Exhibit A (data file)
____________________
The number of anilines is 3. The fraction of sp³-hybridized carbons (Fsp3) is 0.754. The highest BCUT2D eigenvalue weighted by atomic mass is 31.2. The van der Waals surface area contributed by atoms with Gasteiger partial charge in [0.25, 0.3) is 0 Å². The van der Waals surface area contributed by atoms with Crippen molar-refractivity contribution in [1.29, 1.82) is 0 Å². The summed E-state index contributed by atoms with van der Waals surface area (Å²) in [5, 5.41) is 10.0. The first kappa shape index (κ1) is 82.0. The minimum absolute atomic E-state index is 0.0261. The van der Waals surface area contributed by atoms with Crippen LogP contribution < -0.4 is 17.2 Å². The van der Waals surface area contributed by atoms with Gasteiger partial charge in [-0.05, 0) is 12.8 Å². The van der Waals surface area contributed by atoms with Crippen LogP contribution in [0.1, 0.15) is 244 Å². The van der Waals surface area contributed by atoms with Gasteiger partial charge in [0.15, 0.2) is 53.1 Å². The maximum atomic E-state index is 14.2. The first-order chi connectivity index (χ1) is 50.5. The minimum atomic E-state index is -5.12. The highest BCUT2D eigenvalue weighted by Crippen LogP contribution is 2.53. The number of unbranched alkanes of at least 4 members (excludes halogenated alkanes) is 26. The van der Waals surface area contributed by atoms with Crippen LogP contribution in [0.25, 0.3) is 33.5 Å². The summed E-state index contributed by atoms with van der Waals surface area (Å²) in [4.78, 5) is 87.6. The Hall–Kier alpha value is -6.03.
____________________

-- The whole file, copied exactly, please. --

The number of anilines is 3. The fraction of sp³-hybridized carbons (Fsp3) is 0.754. The highest BCUT2D eigenvalue weighted by atomic mass is 31.2. The van der Waals surface area contributed by atoms with Gasteiger partial charge in [0.25, 0.3) is 0 Å². The van der Waals surface area contributed by atoms with Crippen molar-refractivity contribution in [1.29, 1.82) is 0 Å². The summed E-state index contributed by atoms with van der Waals surface area (Å²) in [5, 5.41) is 10.0. The first kappa shape index (κ1) is 82.0. The minimum absolute atomic E-state index is 0.0261. The van der Waals surface area contributed by atoms with Crippen LogP contribution < -0.4 is 17.2 Å². The van der Waals surface area contributed by atoms with Gasteiger partial charge in [-0.05, 0) is 12.8 Å². The van der Waals surface area contributed by atoms with Crippen LogP contribution in [0.1, 0.15) is 244 Å². The van der Waals surface area contributed by atoms with Gasteiger partial charge in [0.15, 0.2) is 53.1 Å². The maximum atomic E-state index is 14.2. The first-order chi connectivity index (χ1) is 50.5. The minimum atomic E-state index is -5.12. The highest BCUT2D eigenvalue weighted by Crippen LogP contribution is 2.53. The number of unbranched alkanes of at least 4 members (excludes halogenated alkanes) is 26. The van der Waals surface area contributed by atoms with Crippen LogP contribution in [0.25, 0.3) is 33.5 Å². The summed E-state index contributed by atoms with van der Waals surface area (Å²) in [4.78, 5) is 87.6. The Hall–Kier alpha value is -6.03.